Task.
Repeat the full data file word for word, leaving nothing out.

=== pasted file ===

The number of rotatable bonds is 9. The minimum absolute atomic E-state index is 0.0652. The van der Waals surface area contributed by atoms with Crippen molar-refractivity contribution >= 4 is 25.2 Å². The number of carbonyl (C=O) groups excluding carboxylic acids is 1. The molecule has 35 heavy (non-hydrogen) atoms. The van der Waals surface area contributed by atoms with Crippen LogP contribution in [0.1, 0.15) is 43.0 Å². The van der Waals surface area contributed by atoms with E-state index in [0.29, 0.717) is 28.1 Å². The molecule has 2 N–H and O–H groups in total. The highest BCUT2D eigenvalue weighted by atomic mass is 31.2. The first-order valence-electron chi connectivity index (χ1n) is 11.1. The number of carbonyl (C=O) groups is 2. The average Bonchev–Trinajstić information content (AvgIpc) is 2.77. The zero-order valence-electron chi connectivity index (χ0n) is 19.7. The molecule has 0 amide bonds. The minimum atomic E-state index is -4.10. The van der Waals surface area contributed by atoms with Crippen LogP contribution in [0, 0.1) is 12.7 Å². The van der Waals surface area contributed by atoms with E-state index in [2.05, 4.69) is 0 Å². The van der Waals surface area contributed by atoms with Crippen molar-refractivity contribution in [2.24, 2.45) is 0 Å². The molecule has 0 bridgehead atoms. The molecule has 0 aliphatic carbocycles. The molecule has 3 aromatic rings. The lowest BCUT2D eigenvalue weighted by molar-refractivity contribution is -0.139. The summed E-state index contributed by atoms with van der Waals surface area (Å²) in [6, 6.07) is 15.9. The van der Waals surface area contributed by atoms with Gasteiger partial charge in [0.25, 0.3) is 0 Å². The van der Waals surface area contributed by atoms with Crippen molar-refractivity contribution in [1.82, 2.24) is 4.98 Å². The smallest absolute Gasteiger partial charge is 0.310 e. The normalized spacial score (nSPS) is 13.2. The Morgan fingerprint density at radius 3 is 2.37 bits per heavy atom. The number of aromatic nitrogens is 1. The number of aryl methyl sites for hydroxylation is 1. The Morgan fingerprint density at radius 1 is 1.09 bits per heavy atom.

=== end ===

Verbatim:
The number of rotatable bonds is 9. The minimum absolute atomic E-state index is 0.0652. The van der Waals surface area contributed by atoms with Crippen molar-refractivity contribution >= 4 is 25.2 Å². The number of carbonyl (C=O) groups excluding carboxylic acids is 1. The molecule has 35 heavy (non-hydrogen) atoms. The van der Waals surface area contributed by atoms with Crippen LogP contribution in [0.1, 0.15) is 43.0 Å². The van der Waals surface area contributed by atoms with E-state index in [0.29, 0.717) is 28.1 Å². The molecule has 2 N–H and O–H groups in total. The highest BCUT2D eigenvalue weighted by atomic mass is 31.2. The first-order valence-electron chi connectivity index (χ1n) is 11.1. The number of carbonyl (C=O) groups is 2. The average Bonchev–Trinajstić information content (AvgIpc) is 2.77. The zero-order valence-electron chi connectivity index (χ0n) is 19.7. The molecule has 0 amide bonds. The minimum atomic E-state index is -4.10. The van der Waals surface area contributed by atoms with Crippen LogP contribution in [0, 0.1) is 12.7 Å². The van der Waals surface area contributed by atoms with E-state index in [2.05, 4.69) is 0 Å². The van der Waals surface area contributed by atoms with Crippen molar-refractivity contribution in [2.24, 2.45) is 0 Å². The molecule has 0 bridgehead atoms. The molecule has 0 aliphatic carbocycles. The molecule has 3 aromatic rings. The lowest BCUT2D eigenvalue weighted by molar-refractivity contribution is -0.139. The summed E-state index contributed by atoms with van der Waals surface area (Å²) in [6, 6.07) is 15.9. The van der Waals surface area contributed by atoms with Gasteiger partial charge in [0.25, 0.3) is 0 Å². The van der Waals surface area contributed by atoms with Crippen molar-refractivity contribution in [1.82, 2.24) is 4.98 Å². The smallest absolute Gasteiger partial charge is 0.310 e. The normalized spacial score (nSPS) is 13.2. The Morgan fingerprint density at radius 3 is 2.37 bits per heavy atom. The number of aromatic nitrogens is 1. The number of aryl methyl sites for hydroxylation is 1. The Morgan fingerprint density at radius 1 is 1.09 bits per heavy atom.